September 20, 2013 | , | 4

Unkind, Pelon Juuret

Unkind: Pelon Juuret

I’m not in the least bit familiar with Finland’s Unkind, but if the crusty, sludgy take on D-beat hardcore found on the band’s sophomore effort, Pelon Juuret, is any indication of what I’ve been missing, then I suck. The atmospheric, brooding music contained within the eight tracks here is not just simply aggressive, but also well thought out.

The title track lasts but three minutes as it kicks off the album with driving guitars and and unrelenting rhythm provided by Marko (bass) and Saku on drums. The guitars carry a measure of melody throughout, but are not in the least bit uplifting. Guitarists Tommi and Tumppi provide a dense, layered texture to the band’s overall sound. “Vihan Lapset” continues the cruising pace as sludgy guitars and pile driving drums fill the air while the vocals are barked and shouted — and unfortunately get lost in the din every now and again. There’s a burning fury behind this initial duo of songs.

“Valtakunta” starts off with a slowly building layer of reverb and melodic, melancholic guitars before eventually finding a steady clip and carrying it through to the end atmospheric end six minutes later. “Viallinen” is another smoldering ember at first until it’s eventually fueled by plenty of noisy sound bytes and ghetto-rumbling bass. There’s a solid ebb and flow throughout Pelon Juuret that is exemplified between these two songs.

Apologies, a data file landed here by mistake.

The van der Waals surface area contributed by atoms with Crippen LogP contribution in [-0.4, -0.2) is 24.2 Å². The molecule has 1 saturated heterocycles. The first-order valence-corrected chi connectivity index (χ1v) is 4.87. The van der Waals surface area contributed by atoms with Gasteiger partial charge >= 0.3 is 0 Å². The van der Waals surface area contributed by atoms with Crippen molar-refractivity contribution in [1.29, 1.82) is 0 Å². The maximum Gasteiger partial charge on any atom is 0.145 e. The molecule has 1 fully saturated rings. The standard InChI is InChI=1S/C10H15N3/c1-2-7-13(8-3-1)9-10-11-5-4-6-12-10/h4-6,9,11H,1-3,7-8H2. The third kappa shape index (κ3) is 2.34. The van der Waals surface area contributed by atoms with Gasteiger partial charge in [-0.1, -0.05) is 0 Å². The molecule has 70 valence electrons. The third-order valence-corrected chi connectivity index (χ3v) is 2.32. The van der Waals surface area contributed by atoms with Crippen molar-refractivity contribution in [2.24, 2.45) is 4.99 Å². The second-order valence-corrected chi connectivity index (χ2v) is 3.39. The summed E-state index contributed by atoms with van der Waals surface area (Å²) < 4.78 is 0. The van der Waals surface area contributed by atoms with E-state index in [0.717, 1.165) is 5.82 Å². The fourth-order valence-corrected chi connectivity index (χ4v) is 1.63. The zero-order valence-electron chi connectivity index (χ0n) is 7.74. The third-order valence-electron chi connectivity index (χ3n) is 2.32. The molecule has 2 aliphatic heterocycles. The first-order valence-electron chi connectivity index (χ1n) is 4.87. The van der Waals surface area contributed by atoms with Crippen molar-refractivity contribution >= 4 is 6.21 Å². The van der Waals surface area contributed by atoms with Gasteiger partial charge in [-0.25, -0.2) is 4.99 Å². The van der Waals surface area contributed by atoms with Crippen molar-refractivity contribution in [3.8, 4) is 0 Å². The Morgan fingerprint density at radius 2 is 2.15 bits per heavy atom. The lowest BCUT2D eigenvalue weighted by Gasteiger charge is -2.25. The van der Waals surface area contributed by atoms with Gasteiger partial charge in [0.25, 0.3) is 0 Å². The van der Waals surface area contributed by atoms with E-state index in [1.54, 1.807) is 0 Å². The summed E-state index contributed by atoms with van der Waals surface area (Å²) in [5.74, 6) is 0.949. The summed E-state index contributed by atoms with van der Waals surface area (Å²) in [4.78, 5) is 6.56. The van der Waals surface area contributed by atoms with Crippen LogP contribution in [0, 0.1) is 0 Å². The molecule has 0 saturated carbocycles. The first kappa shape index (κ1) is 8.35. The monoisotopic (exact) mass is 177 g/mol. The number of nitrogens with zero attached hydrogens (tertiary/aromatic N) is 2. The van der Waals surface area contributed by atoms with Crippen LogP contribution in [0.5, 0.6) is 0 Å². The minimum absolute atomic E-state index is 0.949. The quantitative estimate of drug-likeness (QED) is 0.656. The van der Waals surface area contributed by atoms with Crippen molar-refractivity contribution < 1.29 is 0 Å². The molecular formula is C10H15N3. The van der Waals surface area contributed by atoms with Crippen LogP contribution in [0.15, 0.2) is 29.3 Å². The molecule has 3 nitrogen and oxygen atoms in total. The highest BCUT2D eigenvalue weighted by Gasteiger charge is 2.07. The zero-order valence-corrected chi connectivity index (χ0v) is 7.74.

The blasting and ferocious “Laki” is the peak of the album and features burly rhythms mixing seamlessly with atmospheric melodies and some seriously vicious, snarling vocal work. It’s an interesting song that seems straightforward at first, but subsequent listenings reveal much more. “Laki” is trailed by the memorable and charging “Olemisen Pelko,” a song that has some serious weight behind it’s catchy exterior and infectious rhythm.

I’ve got to hand it to Unkind. This album has some serious music and effort behind it. Sludgy and crusty, Pelon Juuret is powered by a steady, often varied, d-beat structure, but the music here isn’t all that straightforward. There’s a good deal of atmosphere and melody flowing through the buzzing din. I’ll be keeping my ears open for more from this Finnish quintet in the future.